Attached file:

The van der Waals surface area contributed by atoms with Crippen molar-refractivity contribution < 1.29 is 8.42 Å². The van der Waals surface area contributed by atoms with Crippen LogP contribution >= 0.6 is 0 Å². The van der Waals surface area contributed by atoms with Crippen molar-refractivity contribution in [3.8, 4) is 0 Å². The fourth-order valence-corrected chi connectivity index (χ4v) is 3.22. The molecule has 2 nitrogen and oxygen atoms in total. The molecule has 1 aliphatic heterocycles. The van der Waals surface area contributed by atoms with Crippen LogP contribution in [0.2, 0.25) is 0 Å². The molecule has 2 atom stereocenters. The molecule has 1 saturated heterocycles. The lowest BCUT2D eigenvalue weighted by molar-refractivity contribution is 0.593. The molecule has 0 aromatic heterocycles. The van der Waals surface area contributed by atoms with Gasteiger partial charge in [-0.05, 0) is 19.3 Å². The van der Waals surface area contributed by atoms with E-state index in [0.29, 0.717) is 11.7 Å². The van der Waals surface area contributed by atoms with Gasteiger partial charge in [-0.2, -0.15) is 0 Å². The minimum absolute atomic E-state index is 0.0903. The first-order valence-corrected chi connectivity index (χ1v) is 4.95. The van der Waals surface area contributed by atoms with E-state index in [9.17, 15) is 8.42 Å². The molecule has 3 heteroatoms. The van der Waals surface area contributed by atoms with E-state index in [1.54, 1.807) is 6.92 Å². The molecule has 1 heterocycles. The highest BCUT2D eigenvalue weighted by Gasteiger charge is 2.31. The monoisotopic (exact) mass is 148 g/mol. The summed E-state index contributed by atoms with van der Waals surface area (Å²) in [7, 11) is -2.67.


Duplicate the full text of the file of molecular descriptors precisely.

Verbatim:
The van der Waals surface area contributed by atoms with Crippen molar-refractivity contribution < 1.29 is 8.42 Å². The van der Waals surface area contributed by atoms with Crippen LogP contribution >= 0.6 is 0 Å². The van der Waals surface area contributed by atoms with Crippen molar-refractivity contribution in [3.8, 4) is 0 Å². The fourth-order valence-corrected chi connectivity index (χ4v) is 3.22. The molecule has 2 nitrogen and oxygen atoms in total. The molecule has 1 aliphatic heterocycles. The van der Waals surface area contributed by atoms with Crippen LogP contribution in [0.2, 0.25) is 0 Å². The molecule has 2 atom stereocenters. The molecule has 1 saturated heterocycles. The lowest BCUT2D eigenvalue weighted by molar-refractivity contribution is 0.593. The molecule has 0 aromatic heterocycles. The van der Waals surface area contributed by atoms with Gasteiger partial charge in [-0.05, 0) is 19.3 Å². The van der Waals surface area contributed by atoms with E-state index in [0.29, 0.717) is 11.7 Å². The van der Waals surface area contributed by atoms with Gasteiger partial charge in [-0.2, -0.15) is 0 Å². The minimum absolute atomic E-state index is 0.0903. The first-order valence-corrected chi connectivity index (χ1v) is 4.95. The van der Waals surface area contributed by atoms with E-state index in [9.17, 15) is 8.42 Å². The molecule has 3 heteroatoms. The van der Waals surface area contributed by atoms with E-state index in [1.54, 1.807) is 6.92 Å². The molecule has 1 heterocycles. The highest BCUT2D eigenvalue weighted by Gasteiger charge is 2.31. The monoisotopic (exact) mass is 148 g/mol. The summed E-state index contributed by atoms with van der Waals surface area (Å²) in [7, 11) is -2.67.